In common English usage, “theory” means something like “guess” or “hunch”. It means something speculative, uncertain. In science, however, the meaning is almost exactly the opposite. In science, a theory is an idea that has stood the test of time. This difference between the common usage and the scientific usage of the word is a frequent source of confusion for nonscientists. In science, a theory is a well-tested idea – an explanatory framework that makes sense of the current facts available, and continues to make accurate predictions about the natural world.
Theories get their start as merely an idea, or hypothesis (plural = hypotheses). This literally means “less than” (hypo) a theory (thesis)”, and the name is appropriate. What scientists call a hypothesis is basically what nonscientists call a “theory” in the common English sense we discussed above. It’s an idea that makes sense, and fits with what we already know, but as such does not yet have much (or even any) experimental support. Here is where science departs from other approaches to knowledge: the key feature that distinguishes science from other activities is hypothesis testing. Rather than merely entertain a hypothesis as an interesting idea, scientists use a hypothesis to make specific predictions about the natural world, and then test to see if these predictions can be supported with experimental evidence.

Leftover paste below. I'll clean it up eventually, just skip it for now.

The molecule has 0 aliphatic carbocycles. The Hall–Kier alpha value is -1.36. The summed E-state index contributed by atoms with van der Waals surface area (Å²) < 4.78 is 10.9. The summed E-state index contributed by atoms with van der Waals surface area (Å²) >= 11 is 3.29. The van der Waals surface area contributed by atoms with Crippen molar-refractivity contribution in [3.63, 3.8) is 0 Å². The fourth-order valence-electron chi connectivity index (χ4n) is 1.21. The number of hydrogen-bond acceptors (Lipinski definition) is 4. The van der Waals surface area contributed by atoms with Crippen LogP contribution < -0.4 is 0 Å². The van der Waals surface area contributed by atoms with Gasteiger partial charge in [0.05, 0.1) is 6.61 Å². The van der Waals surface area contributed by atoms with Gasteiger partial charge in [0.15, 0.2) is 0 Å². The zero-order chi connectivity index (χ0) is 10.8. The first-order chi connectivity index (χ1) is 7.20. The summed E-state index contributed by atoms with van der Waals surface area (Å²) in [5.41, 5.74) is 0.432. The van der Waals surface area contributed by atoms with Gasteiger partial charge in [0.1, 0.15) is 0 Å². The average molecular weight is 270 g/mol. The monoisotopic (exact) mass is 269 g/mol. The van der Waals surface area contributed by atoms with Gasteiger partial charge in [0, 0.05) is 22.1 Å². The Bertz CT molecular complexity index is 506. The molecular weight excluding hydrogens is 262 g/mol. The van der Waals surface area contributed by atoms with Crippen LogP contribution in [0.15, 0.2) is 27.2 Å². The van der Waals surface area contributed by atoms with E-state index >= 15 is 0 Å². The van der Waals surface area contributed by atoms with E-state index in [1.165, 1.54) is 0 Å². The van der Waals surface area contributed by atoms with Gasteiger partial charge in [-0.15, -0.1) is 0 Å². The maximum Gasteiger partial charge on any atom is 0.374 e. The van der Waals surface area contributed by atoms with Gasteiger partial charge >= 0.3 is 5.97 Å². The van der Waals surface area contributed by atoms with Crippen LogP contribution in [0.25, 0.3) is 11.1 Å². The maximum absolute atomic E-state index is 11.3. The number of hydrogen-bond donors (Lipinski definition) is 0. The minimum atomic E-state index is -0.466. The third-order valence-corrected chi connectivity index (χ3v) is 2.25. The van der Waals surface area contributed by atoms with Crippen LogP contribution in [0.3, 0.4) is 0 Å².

So, what does any of this have to do with evolution? Simply this: despite what many evangelical Christians have been told, evolution is a theory in the scientific sense. It started off as a hypothesis, and scientists have been trying to reject that hypothesis to no avail. In the present day evolution is an explanatory framework that has withstood 150 years of testing, and continues to make accurate predictions about the natural world. Like heliocentrism, our ideas about evolution have developed significantly since the 1850s.